Mar 012010

With the Olympics and a whopping 80% of the country watching at least part of yesterday’s gold medal game it’s going to be a bit of a culture shock going back to watching games like Tuesday’s Leafs/Hurricanes match-up, but it was one hell of a two weeks. One thing I heard at the end of yesterday’s matchup is that although Canada won the game the real winner was the sport of hockey. I can’t agree more with this, but not because of the gold medal game only.

One thing that stuck out in my mind was that this was the first international hockey tournament I’ve seen in which every team was competitive. With the exception of the 8-0 Canada win over Norway, and Finland’s collapse in the first 10 minutes of their semi-final game against the US losing 6-1, there wasn’t a single blowout in the mens bracket. Teams like Latvia, Belarus, and even the Germans were competitive in every game. The fact that Latvia got two (very good) goals past Nabakov is huge in my mind. What about Belarus playing the defending Olympic Champion Swedes, being down 3-1 in the 3rd, bringing it within 3-2 and then ringing one off the post moments after their second goal nearly tying the game. There was also the Latvians who down 2-0 in the 3rd period of their qualifier who completed a 3rd period comeback only to fall just short in OT.

There were a handful of moments at this Olympics which demonstrated just how far the sport has come internationally. One last such example was Norway who almost beat a Swiss team that the game before had taken Canada to a shootout. Norway a team made up of KHLers, SELers and other European league players with only one NHL player to their roster. They lost to the Swiss 5-4. Belarus also almost made it out of their qualifier game and in what was probably the biggest upset of the tournament, the Slovaks beat the Russians in a shootout capped by the Canucks own Pavol Demitra.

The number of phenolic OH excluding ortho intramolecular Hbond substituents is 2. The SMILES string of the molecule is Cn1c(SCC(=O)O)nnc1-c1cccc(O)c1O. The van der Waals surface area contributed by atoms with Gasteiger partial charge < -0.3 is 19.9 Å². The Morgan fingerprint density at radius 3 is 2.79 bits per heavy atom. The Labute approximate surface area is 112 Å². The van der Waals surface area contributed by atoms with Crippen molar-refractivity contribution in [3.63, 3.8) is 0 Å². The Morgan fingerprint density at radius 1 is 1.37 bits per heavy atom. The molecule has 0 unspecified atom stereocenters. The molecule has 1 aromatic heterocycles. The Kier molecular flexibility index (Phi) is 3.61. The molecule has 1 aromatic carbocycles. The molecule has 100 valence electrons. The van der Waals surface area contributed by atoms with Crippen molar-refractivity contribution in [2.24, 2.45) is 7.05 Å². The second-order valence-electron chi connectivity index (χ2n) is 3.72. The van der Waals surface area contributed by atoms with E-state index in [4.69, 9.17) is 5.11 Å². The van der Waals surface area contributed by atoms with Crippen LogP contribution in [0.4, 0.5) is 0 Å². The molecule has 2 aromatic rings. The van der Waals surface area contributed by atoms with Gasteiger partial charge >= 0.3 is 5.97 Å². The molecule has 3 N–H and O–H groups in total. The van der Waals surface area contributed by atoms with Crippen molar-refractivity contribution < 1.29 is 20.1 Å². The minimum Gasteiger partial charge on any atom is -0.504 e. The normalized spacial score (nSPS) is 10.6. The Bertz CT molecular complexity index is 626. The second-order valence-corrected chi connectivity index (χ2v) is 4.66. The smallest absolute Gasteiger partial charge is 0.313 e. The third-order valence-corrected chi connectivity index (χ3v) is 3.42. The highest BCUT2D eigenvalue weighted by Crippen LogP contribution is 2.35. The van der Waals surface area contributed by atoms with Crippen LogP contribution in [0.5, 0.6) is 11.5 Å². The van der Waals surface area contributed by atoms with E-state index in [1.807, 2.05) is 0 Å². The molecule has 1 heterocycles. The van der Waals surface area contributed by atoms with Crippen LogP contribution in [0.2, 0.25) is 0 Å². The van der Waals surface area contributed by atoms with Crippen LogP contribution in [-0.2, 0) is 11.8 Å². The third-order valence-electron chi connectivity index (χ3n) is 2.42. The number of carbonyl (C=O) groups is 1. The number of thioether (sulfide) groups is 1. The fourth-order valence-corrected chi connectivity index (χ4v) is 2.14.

After watching two weeks of some of the best hockey we’ll ever get to see in this city one thing’s for sure, the sport we love to watch is becoming more competitive which only spells good things for the future. It’s only a matter of time before we see other teams entering the mix. Japan has a hockey league that saw Claude Lemieux’s presence for a number of years before he returned to the Sharks for one last stint. Heck, we all know if the Chinese want to be good at something they will find a way to be. The presence of China’s womens hockey team at this Olympics in my mind means it’s only a matter of time before the sport becomes even more global than it already is.

The reigning champion Swedes lost in what is now a changing of the guard for Sweden as it was likely the last Olympics for a number of Swedish greats like Lidstrom and Forsberg. It also saw the Slovaks tie their best finish in an Olympics ever. While this sport is Canada’s game, and while we still get over the Olympic hangover and the first gold rush in BC in over 100 years, the rest of the world wants to play and I for one love it!

Feb 272010

I love Brian Burke, he’s a character and I would have him back as GM of my Canucks any day but I’m getting sick of him perpetuating this “underdog” nonsense. This isn’t 1980. For those that don’t know In 1980 the Americans were a bunch of amateur and collegiate players that beat the Russians and ended up winning the gold medal at those Olympics in their next game against Finland. That game against the Soviets was named the “Miracle On Ice”.